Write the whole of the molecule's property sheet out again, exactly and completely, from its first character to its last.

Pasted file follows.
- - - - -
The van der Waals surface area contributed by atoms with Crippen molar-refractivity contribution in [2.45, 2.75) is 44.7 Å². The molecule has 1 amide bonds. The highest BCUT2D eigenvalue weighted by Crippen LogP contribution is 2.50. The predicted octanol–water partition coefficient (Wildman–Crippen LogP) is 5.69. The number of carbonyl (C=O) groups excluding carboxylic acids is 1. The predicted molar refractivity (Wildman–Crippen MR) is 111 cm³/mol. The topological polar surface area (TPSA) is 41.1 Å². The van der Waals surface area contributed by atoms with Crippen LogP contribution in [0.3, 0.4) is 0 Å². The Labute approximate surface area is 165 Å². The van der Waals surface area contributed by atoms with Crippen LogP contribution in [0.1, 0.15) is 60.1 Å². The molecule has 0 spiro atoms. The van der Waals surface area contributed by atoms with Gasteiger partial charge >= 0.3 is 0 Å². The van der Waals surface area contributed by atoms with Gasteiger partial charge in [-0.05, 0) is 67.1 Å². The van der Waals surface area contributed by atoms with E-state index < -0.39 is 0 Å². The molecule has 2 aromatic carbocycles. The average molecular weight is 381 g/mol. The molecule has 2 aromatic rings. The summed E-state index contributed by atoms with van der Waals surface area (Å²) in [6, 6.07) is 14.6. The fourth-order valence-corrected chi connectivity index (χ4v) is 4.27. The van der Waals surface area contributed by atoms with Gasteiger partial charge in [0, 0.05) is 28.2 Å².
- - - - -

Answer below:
The van der Waals surface area contributed by atoms with Crippen molar-refractivity contribution in [2.45, 2.75) is 44.7 Å². The molecule has 1 amide bonds. The highest BCUT2D eigenvalue weighted by Crippen LogP contribution is 2.50. The predicted octanol–water partition coefficient (Wildman–Crippen LogP) is 5.69. The number of carbonyl (C=O) groups excluding carboxylic acids is 1. The predicted molar refractivity (Wildman–Crippen MR) is 111 cm³/mol. The topological polar surface area (TPSA) is 41.1 Å². The van der Waals surface area contributed by atoms with Crippen LogP contribution in [0.3, 0.4) is 0 Å². The Labute approximate surface area is 165 Å². The van der Waals surface area contributed by atoms with Crippen LogP contribution in [0.1, 0.15) is 60.1 Å². The molecule has 0 spiro atoms. The van der Waals surface area contributed by atoms with Gasteiger partial charge >= 0.3 is 0 Å². The van der Waals surface area contributed by atoms with Gasteiger partial charge in [-0.05, 0) is 67.1 Å². The van der Waals surface area contributed by atoms with E-state index < -0.39 is 0 Å². The molecule has 2 aromatic carbocycles. The average molecular weight is 381 g/mol. The molecule has 2 aromatic rings. The summed E-state index contributed by atoms with van der Waals surface area (Å²) in [6, 6.07) is 14.6. The fourth-order valence-corrected chi connectivity index (χ4v) is 4.27. The van der Waals surface area contributed by atoms with Gasteiger partial charge in [0, 0.05) is 28.2 Å².